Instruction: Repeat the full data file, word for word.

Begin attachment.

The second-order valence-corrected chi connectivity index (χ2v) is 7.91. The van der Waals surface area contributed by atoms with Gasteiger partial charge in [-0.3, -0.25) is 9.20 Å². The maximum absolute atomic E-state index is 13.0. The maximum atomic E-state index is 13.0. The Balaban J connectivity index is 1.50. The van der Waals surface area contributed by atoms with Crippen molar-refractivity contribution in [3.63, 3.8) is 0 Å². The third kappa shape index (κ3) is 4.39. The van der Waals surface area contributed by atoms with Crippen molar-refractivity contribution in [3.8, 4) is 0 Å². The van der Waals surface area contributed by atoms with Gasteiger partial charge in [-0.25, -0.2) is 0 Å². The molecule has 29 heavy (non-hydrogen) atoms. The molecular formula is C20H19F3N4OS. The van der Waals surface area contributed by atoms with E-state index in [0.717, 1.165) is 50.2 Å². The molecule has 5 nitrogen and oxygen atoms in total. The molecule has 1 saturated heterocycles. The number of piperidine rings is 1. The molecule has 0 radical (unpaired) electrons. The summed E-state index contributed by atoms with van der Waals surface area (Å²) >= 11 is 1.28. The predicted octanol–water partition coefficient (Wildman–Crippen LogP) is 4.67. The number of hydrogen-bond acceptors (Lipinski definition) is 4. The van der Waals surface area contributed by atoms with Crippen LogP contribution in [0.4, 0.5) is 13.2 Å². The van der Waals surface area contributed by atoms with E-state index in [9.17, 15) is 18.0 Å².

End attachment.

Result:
The second-order valence-corrected chi connectivity index (χ2v) is 7.91. The van der Waals surface area contributed by atoms with Gasteiger partial charge in [-0.3, -0.25) is 9.20 Å². The maximum absolute atomic E-state index is 13.0. The maximum atomic E-state index is 13.0. The Balaban J connectivity index is 1.50. The van der Waals surface area contributed by atoms with Crippen molar-refractivity contribution in [3.63, 3.8) is 0 Å². The third kappa shape index (κ3) is 4.39. The van der Waals surface area contributed by atoms with Crippen molar-refractivity contribution in [3.8, 4) is 0 Å². The van der Waals surface area contributed by atoms with Gasteiger partial charge in [-0.25, -0.2) is 0 Å². The molecule has 29 heavy (non-hydrogen) atoms. The molecular formula is C20H19F3N4OS. The van der Waals surface area contributed by atoms with E-state index in [0.717, 1.165) is 50.2 Å². The molecule has 5 nitrogen and oxygen atoms in total. The molecule has 1 saturated heterocycles. The number of piperidine rings is 1. The molecule has 0 radical (unpaired) electrons. The summed E-state index contributed by atoms with van der Waals surface area (Å²) >= 11 is 1.28. The predicted octanol–water partition coefficient (Wildman–Crippen LogP) is 4.67. The number of hydrogen-bond acceptors (Lipinski definition) is 4. The van der Waals surface area contributed by atoms with Crippen LogP contribution in [0.4, 0.5) is 13.2 Å². The van der Waals surface area contributed by atoms with E-state index in [9.17, 15) is 18.0 Å².